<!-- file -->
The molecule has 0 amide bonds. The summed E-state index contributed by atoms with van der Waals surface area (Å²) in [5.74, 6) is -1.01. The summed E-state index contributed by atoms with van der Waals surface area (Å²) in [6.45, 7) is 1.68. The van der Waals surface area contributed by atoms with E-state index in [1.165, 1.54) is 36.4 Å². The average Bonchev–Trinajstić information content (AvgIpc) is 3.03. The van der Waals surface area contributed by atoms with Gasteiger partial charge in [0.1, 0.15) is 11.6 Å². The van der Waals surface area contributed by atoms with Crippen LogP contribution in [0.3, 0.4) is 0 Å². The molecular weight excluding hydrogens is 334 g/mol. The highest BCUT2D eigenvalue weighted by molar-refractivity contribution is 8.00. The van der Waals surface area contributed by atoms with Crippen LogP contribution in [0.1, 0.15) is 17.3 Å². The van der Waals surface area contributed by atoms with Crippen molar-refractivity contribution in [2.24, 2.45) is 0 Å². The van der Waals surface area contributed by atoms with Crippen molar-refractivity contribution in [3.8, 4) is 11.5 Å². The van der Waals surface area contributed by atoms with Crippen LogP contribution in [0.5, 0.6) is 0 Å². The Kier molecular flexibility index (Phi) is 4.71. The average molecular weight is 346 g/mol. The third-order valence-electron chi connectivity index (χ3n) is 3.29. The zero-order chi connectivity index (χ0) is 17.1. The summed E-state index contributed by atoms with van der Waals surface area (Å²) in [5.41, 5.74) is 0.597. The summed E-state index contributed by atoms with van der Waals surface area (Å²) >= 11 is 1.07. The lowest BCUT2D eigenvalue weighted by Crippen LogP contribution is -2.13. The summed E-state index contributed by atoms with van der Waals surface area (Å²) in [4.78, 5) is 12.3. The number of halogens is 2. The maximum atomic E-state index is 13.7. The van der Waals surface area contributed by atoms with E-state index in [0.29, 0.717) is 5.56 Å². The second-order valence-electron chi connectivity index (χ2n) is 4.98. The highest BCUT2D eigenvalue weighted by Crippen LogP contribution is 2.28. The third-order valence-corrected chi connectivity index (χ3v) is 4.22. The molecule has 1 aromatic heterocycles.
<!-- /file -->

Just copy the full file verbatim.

The molecule has 0 amide bonds. The summed E-state index contributed by atoms with van der Waals surface area (Å²) in [5.74, 6) is -1.01. The summed E-state index contributed by atoms with van der Waals surface area (Å²) in [6.45, 7) is 1.68. The van der Waals surface area contributed by atoms with E-state index in [1.165, 1.54) is 36.4 Å². The average Bonchev–Trinajstić information content (AvgIpc) is 3.03. The van der Waals surface area contributed by atoms with Gasteiger partial charge in [0.1, 0.15) is 11.6 Å². The van der Waals surface area contributed by atoms with Crippen LogP contribution in [0.3, 0.4) is 0 Å². The molecular weight excluding hydrogens is 334 g/mol. The highest BCUT2D eigenvalue weighted by molar-refractivity contribution is 8.00. The van der Waals surface area contributed by atoms with Crippen LogP contribution in [0.1, 0.15) is 17.3 Å². The van der Waals surface area contributed by atoms with Crippen molar-refractivity contribution in [2.24, 2.45) is 0 Å². The van der Waals surface area contributed by atoms with Crippen molar-refractivity contribution in [3.8, 4) is 11.5 Å². The van der Waals surface area contributed by atoms with Crippen LogP contribution in [0.5, 0.6) is 0 Å². The Kier molecular flexibility index (Phi) is 4.71. The average molecular weight is 346 g/mol. The third-order valence-electron chi connectivity index (χ3n) is 3.29. The zero-order chi connectivity index (χ0) is 17.1. The summed E-state index contributed by atoms with van der Waals surface area (Å²) in [5.41, 5.74) is 0.597. The summed E-state index contributed by atoms with van der Waals surface area (Å²) >= 11 is 1.07. The lowest BCUT2D eigenvalue weighted by Crippen LogP contribution is -2.13. The summed E-state index contributed by atoms with van der Waals surface area (Å²) in [4.78, 5) is 12.3. The number of halogens is 2. The maximum atomic E-state index is 13.7. The van der Waals surface area contributed by atoms with E-state index in [0.29, 0.717) is 5.56 Å². The second-order valence-electron chi connectivity index (χ2n) is 4.98. The highest BCUT2D eigenvalue weighted by Crippen LogP contribution is 2.28. The third-order valence-corrected chi connectivity index (χ3v) is 4.22. The molecule has 1 aromatic heterocycles.